Envelope from

This is the domain of the RFC5321.MailFrom reverse-path that was specified by the sending server during SMTP transmission (MAIL FROM: <>). This element is not always specified in reports.

DKIM Auth Result

This element contains the DKIM result, uninterpreted with respect to DMARC. While a message can be successfully signed, it doesn't have to be valid for the sending domain.  We show the result, domain (d=), and selector (s=) value of the signature. Let me walk you through the seven result types.

  1. none - The message was not signed.
  2. pass - The message was signed, and the signature(s) passed verification tests.
  3. fail - The message was signed but failed the verification test(s).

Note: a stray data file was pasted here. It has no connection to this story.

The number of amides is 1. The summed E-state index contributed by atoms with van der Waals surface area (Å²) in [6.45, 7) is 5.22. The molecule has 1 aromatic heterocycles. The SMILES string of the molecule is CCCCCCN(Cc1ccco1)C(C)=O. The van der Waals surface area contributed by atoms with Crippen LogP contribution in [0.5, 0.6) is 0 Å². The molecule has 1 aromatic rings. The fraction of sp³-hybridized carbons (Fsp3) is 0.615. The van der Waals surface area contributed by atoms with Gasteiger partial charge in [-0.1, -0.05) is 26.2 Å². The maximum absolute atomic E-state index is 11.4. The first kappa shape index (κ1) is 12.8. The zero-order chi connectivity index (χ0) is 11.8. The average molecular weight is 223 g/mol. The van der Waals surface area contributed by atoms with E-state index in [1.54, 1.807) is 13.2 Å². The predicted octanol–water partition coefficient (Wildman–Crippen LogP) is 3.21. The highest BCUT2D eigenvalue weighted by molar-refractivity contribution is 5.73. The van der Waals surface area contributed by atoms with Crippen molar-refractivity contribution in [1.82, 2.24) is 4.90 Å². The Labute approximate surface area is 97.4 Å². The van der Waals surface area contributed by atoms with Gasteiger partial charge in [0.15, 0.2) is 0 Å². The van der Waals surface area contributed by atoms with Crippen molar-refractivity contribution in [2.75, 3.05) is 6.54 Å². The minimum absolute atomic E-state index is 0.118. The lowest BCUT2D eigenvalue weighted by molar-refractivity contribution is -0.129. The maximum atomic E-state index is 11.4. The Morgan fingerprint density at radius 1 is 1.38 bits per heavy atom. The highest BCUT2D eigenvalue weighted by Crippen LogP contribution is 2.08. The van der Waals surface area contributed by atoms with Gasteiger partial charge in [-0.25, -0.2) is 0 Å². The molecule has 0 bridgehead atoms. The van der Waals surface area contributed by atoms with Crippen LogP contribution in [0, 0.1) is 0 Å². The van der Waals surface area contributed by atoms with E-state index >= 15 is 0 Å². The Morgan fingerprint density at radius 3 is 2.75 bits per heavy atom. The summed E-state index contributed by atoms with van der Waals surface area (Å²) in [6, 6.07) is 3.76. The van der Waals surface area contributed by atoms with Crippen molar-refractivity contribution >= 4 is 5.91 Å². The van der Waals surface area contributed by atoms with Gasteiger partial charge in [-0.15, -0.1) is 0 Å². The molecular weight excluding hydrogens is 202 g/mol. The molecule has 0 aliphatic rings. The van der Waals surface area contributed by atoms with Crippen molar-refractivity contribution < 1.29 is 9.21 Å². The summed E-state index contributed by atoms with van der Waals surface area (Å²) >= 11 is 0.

4. policy - The message was signed, but some aspect of the signature(s) was not acceptable to the ADMD (ADministrative Management Domain).
  5. neutral - The message was signed, but the signature(s) contained syntax errors or were not otherwise able to be processed. This result is also used for other failures not covered elsewhere in this list.
  6. temperror - The message could not be verified due to some error that is likely transient in nature, such as a temporary inability to retrieve a public key. A later attempt may produce a final result.
  7. permerror - The message could not be verified due to some unrecoverable error, such as a required header field being absent. A later attempt is unlikely to produce a final result.

SPF Auth Result

This column displays the domain, scope, and result of the SPF validation. The scope is not always specified but can be either 'mfrom' (MAIL FROM) or 'helo'. This specifies what source was used for the SPF validation. The result can be one of 7 values:

  1. none - The SPF verifier had no information about the authorization or lack thereof of the client to use the checked identity or identities.